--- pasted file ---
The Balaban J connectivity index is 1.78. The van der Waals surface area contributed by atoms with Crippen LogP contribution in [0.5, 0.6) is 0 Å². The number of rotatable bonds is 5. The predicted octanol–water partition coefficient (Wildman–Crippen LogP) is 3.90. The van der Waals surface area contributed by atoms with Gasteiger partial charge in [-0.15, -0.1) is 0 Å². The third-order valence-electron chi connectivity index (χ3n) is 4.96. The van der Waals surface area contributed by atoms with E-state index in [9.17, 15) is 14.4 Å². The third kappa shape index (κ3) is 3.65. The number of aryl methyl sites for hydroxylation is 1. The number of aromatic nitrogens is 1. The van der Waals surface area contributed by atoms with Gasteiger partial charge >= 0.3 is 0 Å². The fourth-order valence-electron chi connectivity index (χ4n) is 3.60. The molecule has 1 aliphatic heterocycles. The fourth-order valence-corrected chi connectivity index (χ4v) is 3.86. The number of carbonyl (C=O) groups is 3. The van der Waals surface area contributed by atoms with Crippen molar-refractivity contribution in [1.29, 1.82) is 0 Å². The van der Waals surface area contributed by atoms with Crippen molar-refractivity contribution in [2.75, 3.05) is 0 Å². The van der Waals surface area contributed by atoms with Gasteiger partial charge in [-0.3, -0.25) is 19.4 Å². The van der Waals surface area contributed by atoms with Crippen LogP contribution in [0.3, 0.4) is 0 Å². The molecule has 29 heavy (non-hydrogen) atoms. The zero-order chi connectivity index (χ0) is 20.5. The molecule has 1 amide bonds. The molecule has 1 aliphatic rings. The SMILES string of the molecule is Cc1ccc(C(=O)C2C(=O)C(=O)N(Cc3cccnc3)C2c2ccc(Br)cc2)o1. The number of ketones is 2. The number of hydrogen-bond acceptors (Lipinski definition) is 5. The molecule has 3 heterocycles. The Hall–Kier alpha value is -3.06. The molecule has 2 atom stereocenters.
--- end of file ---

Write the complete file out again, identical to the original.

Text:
The Balaban J connectivity index is 1.78. The van der Waals surface area contributed by atoms with Crippen LogP contribution in [0.5, 0.6) is 0 Å². The number of rotatable bonds is 5. The predicted octanol–water partition coefficient (Wildman–Crippen LogP) is 3.90. The van der Waals surface area contributed by atoms with Gasteiger partial charge in [-0.15, -0.1) is 0 Å². The third-order valence-electron chi connectivity index (χ3n) is 4.96. The van der Waals surface area contributed by atoms with E-state index in [9.17, 15) is 14.4 Å². The third kappa shape index (κ3) is 3.65. The number of aryl methyl sites for hydroxylation is 1. The number of aromatic nitrogens is 1. The van der Waals surface area contributed by atoms with Gasteiger partial charge >= 0.3 is 0 Å². The fourth-order valence-electron chi connectivity index (χ4n) is 3.60. The molecule has 1 aliphatic heterocycles. The fourth-order valence-corrected chi connectivity index (χ4v) is 3.86. The number of carbonyl (C=O) groups is 3. The van der Waals surface area contributed by atoms with Crippen molar-refractivity contribution in [1.29, 1.82) is 0 Å². The van der Waals surface area contributed by atoms with Crippen molar-refractivity contribution in [2.75, 3.05) is 0 Å². The van der Waals surface area contributed by atoms with Gasteiger partial charge in [-0.3, -0.25) is 19.4 Å². The van der Waals surface area contributed by atoms with Crippen LogP contribution in [0.3, 0.4) is 0 Å². The molecule has 29 heavy (non-hydrogen) atoms. The zero-order chi connectivity index (χ0) is 20.5. The molecule has 1 amide bonds. The molecule has 1 aliphatic rings. The SMILES string of the molecule is Cc1ccc(C(=O)C2C(=O)C(=O)N(Cc3cccnc3)C2c2ccc(Br)cc2)o1. The number of ketones is 2. The number of hydrogen-bond acceptors (Lipinski definition) is 5. The molecule has 3 heterocycles. The Hall–Kier alpha value is -3.06. The molecule has 2 atom stereocenters.